On Sept. 9 the Victor City Council voted to pass a maximum footprint size of 20,000 sq. ft. for new retail buildings within city limits.

In 2019 the the city council passed an interim ordinance restricting non-residential buildings to a 15,000 sq. ft. maximum footprint, with the intention of giving the city time to update its comprehensive plan without large-scale development pressure. With the ordinance set to expire this month, the city council held a public hearing last week on a new, permanent limit of 20,000 sq. ft. on commercial buildings.

“This ordinance is not anti-development, it’s pro-development, and it’s not reactionary, it’s very proactive; it’s sustainable, smart planning,” Mayor Will Frohlich said about the proposed permanent size cap. As a council member he had been the one to first suggest more limitations on large commercial development. “It’s clear to me that small town feel, sustainability, walkability, and protecting and revitalizing the downtown core are of the utmost importance to this community.”

In one of the city’s comprehensive plan surveys, there were several questions regarding the size limit. The majority of respondents (140 out of 183, not all of whom were Victor residents or business owners) were in favor of a size cap and when offered a range of sizes they mostly chose a number from 11,000 to 15,000 sq. ft., with some preferring 20,000-plus.

During Wednesday’s council meeting, only two members of the public spoke. An attorney representing a Victor property owner called the ordinance “unnecessarily restrictive” with a “blanket approach” to planning and said that the city should continue to address commercial development on a case-by-case basis. Shawn Hill, the executive director of Valley Advocates for Responsible Development, said he was concerned that the cap would limit multi-use buildings with apartments.

The new square footage maximum does not preclude a property owner from building multiple 20,000 sq. ft. retail buildings on a lot, or from building a multi-story structure with more total floor space than 20,000, as long as the building’s footprint remains within the limit. According to the amended land use code, developers seeking to build retail structures with a footprint larger than 15,000 sq. ft. will need a conditional use permit.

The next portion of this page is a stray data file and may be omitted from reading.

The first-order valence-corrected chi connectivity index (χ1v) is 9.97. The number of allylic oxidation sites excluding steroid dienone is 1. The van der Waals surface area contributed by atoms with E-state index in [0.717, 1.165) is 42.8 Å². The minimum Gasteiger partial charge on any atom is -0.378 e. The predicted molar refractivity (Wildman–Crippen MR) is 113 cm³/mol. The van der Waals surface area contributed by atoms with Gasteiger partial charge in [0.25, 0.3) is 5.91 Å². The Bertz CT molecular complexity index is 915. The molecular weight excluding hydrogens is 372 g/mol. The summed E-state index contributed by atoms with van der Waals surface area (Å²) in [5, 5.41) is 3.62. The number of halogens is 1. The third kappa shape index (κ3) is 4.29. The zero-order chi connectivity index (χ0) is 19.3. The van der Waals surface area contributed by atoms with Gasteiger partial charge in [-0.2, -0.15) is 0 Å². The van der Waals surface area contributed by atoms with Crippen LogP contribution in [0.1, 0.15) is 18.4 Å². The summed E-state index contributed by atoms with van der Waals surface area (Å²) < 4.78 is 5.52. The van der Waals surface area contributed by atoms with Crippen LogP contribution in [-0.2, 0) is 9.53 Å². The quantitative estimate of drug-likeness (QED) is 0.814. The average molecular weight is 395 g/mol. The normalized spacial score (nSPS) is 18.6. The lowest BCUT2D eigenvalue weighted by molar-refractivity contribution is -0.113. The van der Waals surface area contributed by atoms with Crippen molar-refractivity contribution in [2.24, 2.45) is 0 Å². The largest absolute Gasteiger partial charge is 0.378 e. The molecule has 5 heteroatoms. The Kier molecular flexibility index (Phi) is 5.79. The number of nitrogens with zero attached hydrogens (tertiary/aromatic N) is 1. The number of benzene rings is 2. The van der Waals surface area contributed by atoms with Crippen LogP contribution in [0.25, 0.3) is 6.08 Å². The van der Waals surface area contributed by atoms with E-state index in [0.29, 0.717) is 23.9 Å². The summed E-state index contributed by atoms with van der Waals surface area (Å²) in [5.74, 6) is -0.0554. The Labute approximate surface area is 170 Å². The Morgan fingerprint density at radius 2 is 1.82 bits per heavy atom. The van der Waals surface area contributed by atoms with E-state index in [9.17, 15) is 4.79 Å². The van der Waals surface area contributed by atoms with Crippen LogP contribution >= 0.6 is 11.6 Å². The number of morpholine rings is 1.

Councilwoman Molly Absolon said she was initially concerned that CUPs were too cumbersome but planning director Kim Kolner assured her that the planning department felt that it was a workable tool.

Civic and institutional buildings such as churches and schools are exempt from the limit.

The decision could impact a large deal in the works in Victor; last month Broulim’s placed a $600,000 bid to the school district for the old Victor Elementary School property on Center Street. At past Victor City Council meetings, executives from the eastern Idaho grocery store chain have said that building small stores didn’t pencil, cost-wise, and that even the 50,000 sq. ft. Driggs branch wasn’t quite as big as they’d like. During a special meeting on Sept. 10, the school board agreed to the buyer’s request for a six-month due diligence period, which would include time for any rezone or CUP approvals needed from Victor.

The three Victor City Council members present at the Sept. 9 meeting agreed that they supported the cap and voted in favor of it.

“I don’t feel like it’s alarmist, I feel like it’s good planning,” said Councilwoman Amy Ross. “We’re offering options where people can build in a way that still fits with our vision of the City of Victor.”